Azure Policy announces enhancements for gradual rollout, custom evaluations & Kubernetes policy!
Published Oct 12 2022 09:30 AM 1,264 Views
Microsoft

Azure Policy is excited to roll out some new features & additional support for the features you've gotten to know and love. These features provide enhancements to roll out your policies in a safe & secure manner, easily exempt or apply policy evaluation to certain resources at-scale, create policies for your Kubernetes clusters, as well as, for the first time, reflect your custom attestation scenarios in Azure Policy! 

 

Learn more about our new features below!  

 

Azure Policy releases GA support for custom policy definitions targeting Kubernetes components 

 

We’re also excited to announce the general availability of custom policy definitions targeting Kubernetes components!   

 

This means that, in addition to using our built-in policies targeting Kubernetes components, like: 

  • Blocking container images that don't come from approved container registries 
  • Restricting external IPs to an allowed list of IP addresses 
  • Making sure images come from an image digest (easier & more secure way to track an image) 

 

You can also author your own Azure custom policy definitions and apply them easily at-scale. When authoring your custom definitions, you can embed your own Gatekeeper constraint templates into Azure policy definitions, leveraging Azure Policy capabilities on a broader set of Kubernetes scenarios.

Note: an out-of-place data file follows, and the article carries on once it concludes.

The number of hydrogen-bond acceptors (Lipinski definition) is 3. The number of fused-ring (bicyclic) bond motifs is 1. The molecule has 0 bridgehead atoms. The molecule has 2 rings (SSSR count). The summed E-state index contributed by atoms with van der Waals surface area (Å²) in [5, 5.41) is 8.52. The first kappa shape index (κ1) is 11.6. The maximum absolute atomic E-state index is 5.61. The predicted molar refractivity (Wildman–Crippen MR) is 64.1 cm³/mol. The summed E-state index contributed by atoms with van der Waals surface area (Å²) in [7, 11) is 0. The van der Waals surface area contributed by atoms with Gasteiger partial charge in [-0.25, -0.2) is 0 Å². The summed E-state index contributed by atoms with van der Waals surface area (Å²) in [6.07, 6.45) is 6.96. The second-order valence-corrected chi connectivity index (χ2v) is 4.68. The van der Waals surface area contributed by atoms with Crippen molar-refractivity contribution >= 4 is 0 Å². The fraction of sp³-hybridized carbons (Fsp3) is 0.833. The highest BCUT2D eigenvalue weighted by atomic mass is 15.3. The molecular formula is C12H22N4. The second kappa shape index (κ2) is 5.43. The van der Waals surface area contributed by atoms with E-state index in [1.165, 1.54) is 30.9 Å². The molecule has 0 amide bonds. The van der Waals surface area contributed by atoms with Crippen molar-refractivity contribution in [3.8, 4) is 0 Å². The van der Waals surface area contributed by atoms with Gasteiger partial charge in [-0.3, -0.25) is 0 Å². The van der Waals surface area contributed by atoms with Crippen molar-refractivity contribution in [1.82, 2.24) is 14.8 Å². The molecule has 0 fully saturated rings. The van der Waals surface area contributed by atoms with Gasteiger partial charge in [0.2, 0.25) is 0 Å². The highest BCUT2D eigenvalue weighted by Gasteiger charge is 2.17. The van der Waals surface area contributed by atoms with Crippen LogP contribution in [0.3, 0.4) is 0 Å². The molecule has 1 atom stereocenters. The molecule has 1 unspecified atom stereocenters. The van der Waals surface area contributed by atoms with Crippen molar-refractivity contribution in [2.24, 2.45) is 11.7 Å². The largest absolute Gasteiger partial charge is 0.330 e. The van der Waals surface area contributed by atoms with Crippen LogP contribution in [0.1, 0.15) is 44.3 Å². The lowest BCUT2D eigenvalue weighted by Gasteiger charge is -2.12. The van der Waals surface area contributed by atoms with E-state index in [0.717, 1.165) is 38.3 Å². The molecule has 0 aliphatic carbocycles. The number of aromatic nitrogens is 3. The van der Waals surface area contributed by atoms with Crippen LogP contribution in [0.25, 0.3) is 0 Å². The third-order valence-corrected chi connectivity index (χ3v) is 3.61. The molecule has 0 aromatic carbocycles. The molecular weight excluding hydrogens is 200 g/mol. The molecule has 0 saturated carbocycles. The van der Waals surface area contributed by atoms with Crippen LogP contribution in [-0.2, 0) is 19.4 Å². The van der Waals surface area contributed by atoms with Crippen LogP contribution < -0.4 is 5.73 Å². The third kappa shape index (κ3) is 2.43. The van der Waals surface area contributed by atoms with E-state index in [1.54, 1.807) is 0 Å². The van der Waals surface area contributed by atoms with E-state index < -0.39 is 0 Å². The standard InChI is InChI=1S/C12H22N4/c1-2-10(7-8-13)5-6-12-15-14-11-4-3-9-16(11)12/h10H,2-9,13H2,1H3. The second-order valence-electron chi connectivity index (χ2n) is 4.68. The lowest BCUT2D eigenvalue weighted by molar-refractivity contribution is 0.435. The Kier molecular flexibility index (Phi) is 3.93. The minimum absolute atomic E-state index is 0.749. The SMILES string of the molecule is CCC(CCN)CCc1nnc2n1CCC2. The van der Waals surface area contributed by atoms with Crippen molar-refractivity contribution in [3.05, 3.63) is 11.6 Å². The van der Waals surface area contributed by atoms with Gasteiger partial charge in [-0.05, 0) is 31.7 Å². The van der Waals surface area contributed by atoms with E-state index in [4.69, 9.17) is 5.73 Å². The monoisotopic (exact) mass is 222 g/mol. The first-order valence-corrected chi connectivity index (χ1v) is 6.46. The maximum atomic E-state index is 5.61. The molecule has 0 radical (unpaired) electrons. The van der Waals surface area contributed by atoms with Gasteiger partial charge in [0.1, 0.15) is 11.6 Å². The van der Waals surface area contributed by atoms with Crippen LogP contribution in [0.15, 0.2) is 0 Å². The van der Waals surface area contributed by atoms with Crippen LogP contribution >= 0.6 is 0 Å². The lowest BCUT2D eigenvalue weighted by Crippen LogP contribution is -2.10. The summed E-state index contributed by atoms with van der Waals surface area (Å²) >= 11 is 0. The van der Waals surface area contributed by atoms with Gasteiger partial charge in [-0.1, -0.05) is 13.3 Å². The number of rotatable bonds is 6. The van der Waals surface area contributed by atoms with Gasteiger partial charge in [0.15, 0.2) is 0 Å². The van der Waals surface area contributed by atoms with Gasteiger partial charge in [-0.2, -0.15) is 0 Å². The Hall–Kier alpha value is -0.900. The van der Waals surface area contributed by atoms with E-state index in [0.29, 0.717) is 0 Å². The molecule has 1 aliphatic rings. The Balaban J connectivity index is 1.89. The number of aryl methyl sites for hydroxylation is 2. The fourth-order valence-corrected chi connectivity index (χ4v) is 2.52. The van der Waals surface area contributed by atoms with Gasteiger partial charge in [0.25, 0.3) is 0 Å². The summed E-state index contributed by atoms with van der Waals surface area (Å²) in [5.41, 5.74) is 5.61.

You can also leverage the following enhancements to support your custom policy experience: 

  • Enhanced evaluation details to include additional information about non-compliant components (available via API today, and soon to be available for PowerShell, UI & CLI)   
  • Enhanced error state information for troubleshooting 
  • Use a public URL or privately embed a constraint template in your policy definition using Base64 Embedded format 
  • Use the Azure Policy VS Code Extension to auto-generate an Azure policy definition from any constraint template  

 

Take a look at our tutorial for authoring a custom policy definition for Kubernetes. 

 

Azure Policy releases GA support for Arc-enabled Kubernetes components 

 

We are announcing general availability for policy targeting Azure Arc-enabled Kubernetes components!